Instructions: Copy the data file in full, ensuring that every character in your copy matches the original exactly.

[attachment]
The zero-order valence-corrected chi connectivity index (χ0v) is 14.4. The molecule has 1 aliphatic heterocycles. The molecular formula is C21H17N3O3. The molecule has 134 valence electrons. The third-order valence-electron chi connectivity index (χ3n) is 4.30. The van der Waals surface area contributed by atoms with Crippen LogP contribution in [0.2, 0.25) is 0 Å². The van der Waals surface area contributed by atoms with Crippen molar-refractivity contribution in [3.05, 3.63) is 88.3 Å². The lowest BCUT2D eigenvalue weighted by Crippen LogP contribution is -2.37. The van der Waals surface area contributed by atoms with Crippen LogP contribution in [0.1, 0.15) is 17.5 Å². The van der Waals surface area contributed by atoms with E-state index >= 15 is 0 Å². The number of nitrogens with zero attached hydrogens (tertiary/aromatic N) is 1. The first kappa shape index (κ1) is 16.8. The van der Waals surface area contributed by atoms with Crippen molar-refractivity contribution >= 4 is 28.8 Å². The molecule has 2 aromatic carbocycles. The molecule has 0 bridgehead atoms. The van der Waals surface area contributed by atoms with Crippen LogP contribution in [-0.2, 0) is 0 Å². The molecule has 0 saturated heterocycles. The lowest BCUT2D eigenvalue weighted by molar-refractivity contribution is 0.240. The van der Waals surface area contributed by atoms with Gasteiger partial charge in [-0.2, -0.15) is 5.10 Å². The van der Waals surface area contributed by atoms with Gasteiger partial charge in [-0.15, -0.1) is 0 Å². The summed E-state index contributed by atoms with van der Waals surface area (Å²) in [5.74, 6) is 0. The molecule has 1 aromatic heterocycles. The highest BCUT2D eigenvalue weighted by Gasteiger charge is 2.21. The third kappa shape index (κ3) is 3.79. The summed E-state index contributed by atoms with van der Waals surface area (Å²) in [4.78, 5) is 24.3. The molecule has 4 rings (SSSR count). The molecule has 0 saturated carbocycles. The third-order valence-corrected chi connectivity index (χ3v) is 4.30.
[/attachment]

The zero-order valence-corrected chi connectivity index (χ0v) is 14.4. The molecule has 1 aliphatic heterocycles. The molecular formula is C21H17N3O3. The molecule has 134 valence electrons. The third-order valence-electron chi connectivity index (χ3n) is 4.30. The van der Waals surface area contributed by atoms with Crippen LogP contribution in [0.2, 0.25) is 0 Å². The van der Waals surface area contributed by atoms with Crippen molar-refractivity contribution in [3.05, 3.63) is 88.3 Å². The lowest BCUT2D eigenvalue weighted by Crippen LogP contribution is -2.37. The van der Waals surface area contributed by atoms with Crippen LogP contribution in [0.1, 0.15) is 17.5 Å². The van der Waals surface area contributed by atoms with E-state index >= 15 is 0 Å². The number of nitrogens with zero attached hydrogens (tertiary/aromatic N) is 1. The first kappa shape index (κ1) is 16.8. The van der Waals surface area contributed by atoms with Crippen molar-refractivity contribution >= 4 is 28.8 Å². The molecule has 2 aromatic carbocycles. The molecule has 0 bridgehead atoms. The van der Waals surface area contributed by atoms with Crippen LogP contribution in [-0.2, 0) is 0 Å². The molecule has 0 saturated heterocycles. The lowest BCUT2D eigenvalue weighted by molar-refractivity contribution is 0.240. The van der Waals surface area contributed by atoms with Gasteiger partial charge in [-0.2, -0.15) is 5.10 Å². The van der Waals surface area contributed by atoms with Gasteiger partial charge in [-0.15, -0.1) is 0 Å². The summed E-state index contributed by atoms with van der Waals surface area (Å²) in [5.74, 6) is 0. The molecule has 1 aromatic heterocycles. The highest BCUT2D eigenvalue weighted by Gasteiger charge is 2.21. The third kappa shape index (κ3) is 3.79. The summed E-state index contributed by atoms with van der Waals surface area (Å²) in [4.78, 5) is 24.3. The molecule has 4 rings (SSSR count). The molecule has 0 saturated carbocycles. The third-order valence-corrected chi connectivity index (χ3v) is 4.30.